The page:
President made his statement
The recent interview with Russian President Dmitry Medvedev was a remarkable one from several points of view.
The President sent a clear message to both Russian citizens and foreign countries. In this article we will try to analyze the President’s statement in details.
On Saakashvili: “I wouldn’t shake hands with him”
Answering questions from Georgian journalists, President Medvedev said that there will be no dialogue with the present-day Georgian authorities. He declared President Saakashvili responsible for deaths of hundreds of Russian soldiers, including peacekeepers. That’s Saakashvili, who is the only one responsible for August 2008 war. Medvedev thus dissociated himself with accusations that the USA forced Georgia to start a war with Russia. However, he believes that Saakashvili could have misunderstood something in the US position. When asked whether the United States was deliberately encouraging
Georgia to pursue a conflict, Medvedev answered: “No, I don’t think so. The United States is a very large country, headed by pragmatic people. But in politics, connotations and nuances are very important. (…) As it is, I don’t believe the Americans had urged Georgia’s president to invade. But I do believe that there were certain subtleties and certain hints made - statements like “It’s time to restore constitutional order,” or “It’s time to be more assertive,” -
which could effectively feed Saakashvili’s apparent hopes that the Americans would back him in any conflict, that they would stand up for Georgia and even go to war with the Russians.”
On the decision to interfere: “I convened the Security Council and explained why I ordered to start a military operation”
It’s quite evident that in this interview Dmitry Medvedev was trying
to underline that it was he who made all decisions. Being
commander-in-chief he ordered to start an operation without consulting
Prime Minister Vladimir Putin. Medvedev always says “I” and never “we”
in order to dissociate himself from Putin, to show that he is a
self-sufficient politician. With the presidential elections upcoming
this is quite understandable.
On the Medvedev-Sarkozy plan: “The plan is fulfilled 100 per cent”
Russia won’t retreat from Abkhazia and South Ossetia, as the Medvedev-Sarkozy plan has already been fulfilled. Answering the question, why the plan is not going to be fulfilled by the Russian party, President Medvedev underlined that the Russian forces won’t retreat, no matter whether European partners are satisfied with such a decision or not. “In spite of all the criticism we won’t withdraw our forces from Abkhazia and South Ossetia,” Medvedev said. The conflict itself no longer seems interesting for the international community: “The issue is no longer on the agenda. We simply do not discuss it with our partners in Europe.” At the same time the President didn’t comment on the leak, according to which the US Central Investigation Agency proved that Russia is responsible for recent terrorist attacks in Georgia, including one on the US Embassy.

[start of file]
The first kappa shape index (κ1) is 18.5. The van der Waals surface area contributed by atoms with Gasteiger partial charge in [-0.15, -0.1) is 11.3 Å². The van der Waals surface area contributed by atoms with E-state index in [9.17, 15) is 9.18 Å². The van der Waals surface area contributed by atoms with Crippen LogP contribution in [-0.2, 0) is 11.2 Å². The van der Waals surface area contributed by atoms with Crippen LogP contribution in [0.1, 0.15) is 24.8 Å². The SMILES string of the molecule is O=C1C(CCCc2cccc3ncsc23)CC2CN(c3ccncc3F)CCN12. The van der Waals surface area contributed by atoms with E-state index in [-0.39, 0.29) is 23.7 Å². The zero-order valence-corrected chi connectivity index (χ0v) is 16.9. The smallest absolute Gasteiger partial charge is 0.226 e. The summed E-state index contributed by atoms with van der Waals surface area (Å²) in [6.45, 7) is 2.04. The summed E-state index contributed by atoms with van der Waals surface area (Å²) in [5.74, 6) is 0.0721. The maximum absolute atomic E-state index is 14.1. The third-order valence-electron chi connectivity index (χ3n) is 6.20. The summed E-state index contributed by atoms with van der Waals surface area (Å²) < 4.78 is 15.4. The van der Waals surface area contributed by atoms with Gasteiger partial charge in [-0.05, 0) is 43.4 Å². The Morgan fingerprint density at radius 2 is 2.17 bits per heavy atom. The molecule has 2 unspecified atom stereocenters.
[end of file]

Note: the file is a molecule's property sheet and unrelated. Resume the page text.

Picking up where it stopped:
On the Nagorno-Karabakh: “Better to conduct endless negotiations than to start a war”
“We realised it was better to conduct seemingly endless negotiations on what will happen to Nagorno-Karabakh, whether the region will ever have a referendum and what the peace treaty would look like than go through five days of war,” this statement was criticized vehemently by Azerbaijani experts. Some of them have even said that Russian President is no longer trying to look as a peacekeeper.
On the one hand, it’s clear that the Russian President is trying to preserve the status quo. It may seem that he is trying to the parties from starting a new war. At the same time all these remarks about “endless negotiations”, in such a case, would look strange.
On the other hand, it’s clear that Russia would have to intervene if a conflict eventually starts. In such a case, Russia’s image would be badly damaged, as happened during the August 2008 war with Georgia. In fact, interference in such conflict as that in Nagorno-Karabakh would be even more dangerous for Russia’s position in the international community. In such a case Russia would have an even more dubious argument than it had in August 2008. If Russia recognized Nagorno-Karabakh as Armenian territory and interfered as a member of the Collective Security Treaty Organisation, it would raise an immediate international outcry and the country’s reputation would be completely ruined.
After Russia lost such a valuable regional partner as Georgia, it would be disastrous to lose such a partner as Azerbaijan, a country with which Russia has established successful economic, political and cultural cooperation. That is why Russia is not going to support one of the parties: the country is not ready to cancel its relations with another one.
However, Russia is not interested in maintaining the status quo either. The question is how to settled the conflict and increase the country’s influence on the region. Before the Russian authorities manage to find the answer, they prefer to keep waiting.
Orkhan Satarov, the head of the European Office of the Vestnik Kavkaza news agency